- 7. Alfred’s Emporium – Episode 07
- 8. Alfred’s Emporium – Episode 08
- 9. Alfred’s Emporium – Episode 09
- 10. Alfred’s Emporium – Episode 10
- 11. Alfred’s Emporium – Episode 11
- 12. Alfred’s Emporium – Episode 12
- 13. Alfred’s Emporium – Episode 13
Mariah Hapstall hurriedly tied on her shop pinafore.
Alfred should have woken me, she thought anxiously. He was thoughtful to have insisted she take a rest in the afternoon, but she must have slept too soundly. It was past four o’clock.
She opened the door that separated their living quarters from the shop below and went down.
At the bottom of the staircase she stopped, unable to step any further because the shop floor was covered with a mass of crates and sacks.
“This is what must have roused me,” she muttered as she tried to pick a way through. “I see my son has been ordering more stock.”
“Yes, Mrs Hapstall,” a voice said from among the piles of goods.
“Tom,” she greeted him. “I didn’t see you there.”
“Mr Alfred said to put away as much as I could,” Tom replied, pulling out a sack of flour. “But it defeats me where I am to find space.”
“I know. We’re almost full to the rafters as it is. What is that rope for?” she asked, pointing to a coil of hemp and a set of tools.
“Mr Alfred say he is going to rig up a pulley so that he can hang goods from the beams.”
Mariah gave a great sigh.
“How will customers move about the shop? There’s scarcely room to place a foot already.”
“I can’t tell you, Mrs Hapstall,” Tom said, his face flushed from effort. “But you know what Mr Alfred always says.”
“Yes, I do. ‘The more items we sell, the more custom we will attract’.”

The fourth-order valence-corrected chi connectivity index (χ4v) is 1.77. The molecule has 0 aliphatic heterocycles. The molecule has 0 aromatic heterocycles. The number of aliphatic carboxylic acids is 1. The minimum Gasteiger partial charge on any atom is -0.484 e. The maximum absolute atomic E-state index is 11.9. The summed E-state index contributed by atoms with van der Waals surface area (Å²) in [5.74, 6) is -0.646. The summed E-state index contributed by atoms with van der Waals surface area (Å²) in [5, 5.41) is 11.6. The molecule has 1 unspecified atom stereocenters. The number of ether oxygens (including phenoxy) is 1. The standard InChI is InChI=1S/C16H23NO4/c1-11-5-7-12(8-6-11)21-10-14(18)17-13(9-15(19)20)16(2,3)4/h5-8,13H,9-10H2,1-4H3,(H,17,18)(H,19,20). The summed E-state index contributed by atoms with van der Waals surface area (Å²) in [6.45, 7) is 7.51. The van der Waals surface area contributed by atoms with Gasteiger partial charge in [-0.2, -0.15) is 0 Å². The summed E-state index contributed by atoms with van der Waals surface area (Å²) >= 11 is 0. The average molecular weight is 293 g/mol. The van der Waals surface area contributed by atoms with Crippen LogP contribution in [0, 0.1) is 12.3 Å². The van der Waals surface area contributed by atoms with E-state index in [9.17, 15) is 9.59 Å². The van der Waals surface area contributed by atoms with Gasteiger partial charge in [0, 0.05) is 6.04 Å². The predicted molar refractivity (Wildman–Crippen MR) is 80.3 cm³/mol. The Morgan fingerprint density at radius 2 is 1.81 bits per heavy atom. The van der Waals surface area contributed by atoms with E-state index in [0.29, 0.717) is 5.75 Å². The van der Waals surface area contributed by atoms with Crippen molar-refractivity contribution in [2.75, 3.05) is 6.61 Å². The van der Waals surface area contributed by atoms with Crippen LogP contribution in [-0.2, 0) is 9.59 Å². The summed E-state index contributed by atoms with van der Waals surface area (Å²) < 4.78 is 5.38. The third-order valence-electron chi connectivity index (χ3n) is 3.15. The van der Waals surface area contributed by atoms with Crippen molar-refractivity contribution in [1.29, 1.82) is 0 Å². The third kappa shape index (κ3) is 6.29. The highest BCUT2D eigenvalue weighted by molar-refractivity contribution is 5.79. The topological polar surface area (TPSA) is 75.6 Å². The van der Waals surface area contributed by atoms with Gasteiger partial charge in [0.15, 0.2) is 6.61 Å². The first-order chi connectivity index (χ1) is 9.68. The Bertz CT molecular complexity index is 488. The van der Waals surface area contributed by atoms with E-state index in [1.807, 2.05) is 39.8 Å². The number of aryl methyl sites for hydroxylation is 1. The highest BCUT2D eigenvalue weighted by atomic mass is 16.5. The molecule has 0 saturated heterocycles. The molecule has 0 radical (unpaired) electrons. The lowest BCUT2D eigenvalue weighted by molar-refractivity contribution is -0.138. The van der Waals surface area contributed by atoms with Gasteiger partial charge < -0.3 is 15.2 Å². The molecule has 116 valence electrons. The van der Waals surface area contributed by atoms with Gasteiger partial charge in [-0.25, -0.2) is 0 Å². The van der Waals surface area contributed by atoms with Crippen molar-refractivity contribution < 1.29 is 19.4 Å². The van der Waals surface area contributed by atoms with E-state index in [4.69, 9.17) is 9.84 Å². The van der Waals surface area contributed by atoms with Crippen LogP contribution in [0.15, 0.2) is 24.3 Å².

I wonder, Mariah thought, where my son’s ambitious nature comes from. His father had been content to make a modest living, and his grandfather before that.
“Well, Tom,” she said aloud, “I wonder what the folk of Datcherford will think when they see goods hanging above their heads.”
“They do come in greater numbers now,” Tom pointed out. “Mr Alfred says the shop is flourishing.”
Mariah could not deny it. Their shop had never been so busy. Yet she sensed a restlessness in Alfred.
Secretly, she wished her son would find a nice girl to marry. Surely a wife and family was the best way to make a man settle, and Alfred was a good catch for any Datcherford girl. He was diligent, amiable, and a smart-looking young man, too.
“Where is Alfred?” she asked.
“He’s gone to Cross Roads House to make a delivery,” Tom answered from behind a pile of crates.
“He said he would be away two hours or more and that I was to fetch you if we got busy.”
“Mrs Jameson is a good customer, but it’s a long way to Cross Roads House.”
“I asked Mr Alfred again if I might go instead,” Tom muttered. “I know I could drive the cart and horse if he gave me a chance, Mrs Hapstall.”
“And you will, Tom. One day.” She glanced at the wiry lad. “It is a big cart and Lissip can be obstinate, for all her age. Best leave it a while longer, I think.”
Tom was dragging the flour sack across the floor.
“Mr Alfred said to put the flour and oatmeal away from the door where it’s dry,” he explained. “And I’m to stack the treacle on the high shelf. Once that’s done, we shall have more space to move about.”
Before it could be accomplished, the sound of footsteps could be heard on the cobbles outside. Someone was pushing at the door and a face appeared at the glass.
“It’s Miss Bassett!” Mariah exclaimed.
Tom sprang up, clambered over the packages and pulled open the door to admit her.